Englewood Mayor Michael Wildes may be stepping down after his term expires, but he is still expected to play a major role in the upcoming election.
"I would be shocked if there was not a Democratic primary. I would not object to that," said Councilman Scott Reddin, an adversary of Wildes who so far is the only declared candidate for mayor.
Politics in this ethnically diverse and heavily Democratic city of 26,000 have been driven over the last six years by the rivalry between the headline-generating Wildes, a fundraising powerhouse who has been candid that he aspires to higher office and who has been a key ally of former county Democratic Chairman Joseph Ferriero, and his adversaries, who hold a 4-1 majority on the council.
For his mayoral bid, Reddin has the support of fellow council members Charlotte Bennett Schoen, Ken Rosenzweig and Gordon Johnson, who is also a state assemblyman (Johnson ran in 2006 to take out Wildes-backed incumbent Vernon Walton, and will not seek reelection this year). The other councilman, Jack Drakeford, is aligned with Wildes.
Reddin said that, if elected, he would govern with a much more low-key style than Wildes.
"I would use it as a bully pulpit for various issues and causes, but you wouldn't find me with my picture in the paper on virtually every occasion," he said.
Reddin's power would actually be diminished if he becomes mayor, since the office is designed to have weak powers, but said that he wants to do it because it is "the ultimate honor of a person who spends his whole life in the town or the neighboring town, to become the mayor."
"As someone who's grown up here, my total interest is in what's happening in Englewood and not somewhere down the line," he said.
Reddin is a former aide to U.S. Rep. Steven Rothman (D-Fair Lawn), who was the Mayor of Englewood from 1983 to 1989. He is now the Executive Director of Project Literacy, a non-profit organization.
Reddin's running mate, who will seek to replace Johnson as the council's at-large member, has yet to be determined. Keeping a 4-1 majority on the council is important for Reddin and his allies. A smaller majority will take away the council's power to override a mayoral veto – something that may be necessary if a Wildes ally is elected.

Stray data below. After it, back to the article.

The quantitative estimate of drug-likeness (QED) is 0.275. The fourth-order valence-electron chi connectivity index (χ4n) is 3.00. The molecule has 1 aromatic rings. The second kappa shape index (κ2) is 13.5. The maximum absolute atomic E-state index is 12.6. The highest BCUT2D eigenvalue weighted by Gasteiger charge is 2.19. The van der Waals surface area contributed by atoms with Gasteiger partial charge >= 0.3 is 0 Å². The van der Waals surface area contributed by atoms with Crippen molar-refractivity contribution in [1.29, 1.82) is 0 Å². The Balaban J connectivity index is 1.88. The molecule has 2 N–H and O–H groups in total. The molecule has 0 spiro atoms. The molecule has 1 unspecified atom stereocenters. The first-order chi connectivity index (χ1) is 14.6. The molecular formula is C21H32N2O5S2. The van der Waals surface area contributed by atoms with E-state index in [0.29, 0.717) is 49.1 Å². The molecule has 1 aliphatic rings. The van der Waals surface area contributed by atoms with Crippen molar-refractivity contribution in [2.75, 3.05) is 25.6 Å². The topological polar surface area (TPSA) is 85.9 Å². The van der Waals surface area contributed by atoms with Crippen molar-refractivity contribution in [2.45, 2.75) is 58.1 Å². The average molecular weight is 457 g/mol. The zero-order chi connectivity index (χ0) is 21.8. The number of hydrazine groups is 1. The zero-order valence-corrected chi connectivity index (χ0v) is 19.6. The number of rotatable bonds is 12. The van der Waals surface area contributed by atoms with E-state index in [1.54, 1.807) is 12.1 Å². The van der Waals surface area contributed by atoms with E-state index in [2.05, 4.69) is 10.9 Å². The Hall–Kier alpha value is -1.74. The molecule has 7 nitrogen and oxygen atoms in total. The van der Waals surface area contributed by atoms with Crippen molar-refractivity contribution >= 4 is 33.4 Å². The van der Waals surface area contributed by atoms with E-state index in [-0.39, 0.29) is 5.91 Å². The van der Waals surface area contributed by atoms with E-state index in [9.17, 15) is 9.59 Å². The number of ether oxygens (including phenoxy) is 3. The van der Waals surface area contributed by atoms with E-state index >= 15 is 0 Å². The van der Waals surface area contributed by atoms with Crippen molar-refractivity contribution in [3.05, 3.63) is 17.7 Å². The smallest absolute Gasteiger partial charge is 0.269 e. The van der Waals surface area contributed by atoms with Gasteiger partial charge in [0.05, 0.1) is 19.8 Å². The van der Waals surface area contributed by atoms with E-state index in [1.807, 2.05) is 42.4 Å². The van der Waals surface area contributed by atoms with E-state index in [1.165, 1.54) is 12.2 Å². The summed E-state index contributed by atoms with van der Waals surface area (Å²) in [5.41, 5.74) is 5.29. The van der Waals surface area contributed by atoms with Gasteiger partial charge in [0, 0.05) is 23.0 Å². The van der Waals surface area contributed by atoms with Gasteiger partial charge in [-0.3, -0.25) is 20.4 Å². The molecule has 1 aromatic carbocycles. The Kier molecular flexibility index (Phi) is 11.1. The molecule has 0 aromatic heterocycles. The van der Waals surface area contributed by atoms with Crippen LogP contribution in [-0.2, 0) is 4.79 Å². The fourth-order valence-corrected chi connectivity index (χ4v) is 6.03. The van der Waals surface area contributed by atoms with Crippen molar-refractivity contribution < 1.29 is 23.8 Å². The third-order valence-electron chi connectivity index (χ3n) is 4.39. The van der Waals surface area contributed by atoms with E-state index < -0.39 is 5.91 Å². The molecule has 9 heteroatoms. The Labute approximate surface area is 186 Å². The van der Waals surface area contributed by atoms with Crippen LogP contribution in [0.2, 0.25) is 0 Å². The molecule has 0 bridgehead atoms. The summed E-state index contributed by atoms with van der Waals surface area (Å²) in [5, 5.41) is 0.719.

Wildes' preferred mayoral candidate has yet to emerge, but he has laid out one guideline.
"It has been four decades since Englewood has seen the election of an African American as mayor. The time has come again. In my final efforts as mayor, I will work diligently to make that happen in 2009," he said in a prepared statement.
Wildes yesterday told PolitickerNJ.com that he would also be open to a Hispanic candidate.
Johnson, who is Black, disagreed with the notion that race should play any role in deciding who the next mayor is.
"I don't think it has to be (an African-American). I think it should be someone who's qualified for the position," he said.
One early name that surfaces as a Wildes pick is Rev. William Marcus Small, a Zoning Board member. Small could not be reached for comment.
Another floated name, Vince Monden, a local pastor, took his name out of the mix when contacted by PolitickerNJ.com today.
In his statement, Wildes made it clear that he still wants to run for higher office, though did not go into specifics.
"When it comes to politics I am looking toward the future, something I have been preparing to do for some time now," said Wildes, whose federal campaign account has $626,345 cash on hand.
But he defended himself against Reddin's' charge that his ambition had overshadowed his commitment to the city.
"I am not sure of the strategy of Mr. Reddin's advisors or what it says about his judgment to start a campaign by insulting and alienating an outgoing mayor who was reelected by a two to one margin," he said. "Despite his comments I am not going to involve myself in the race at this time."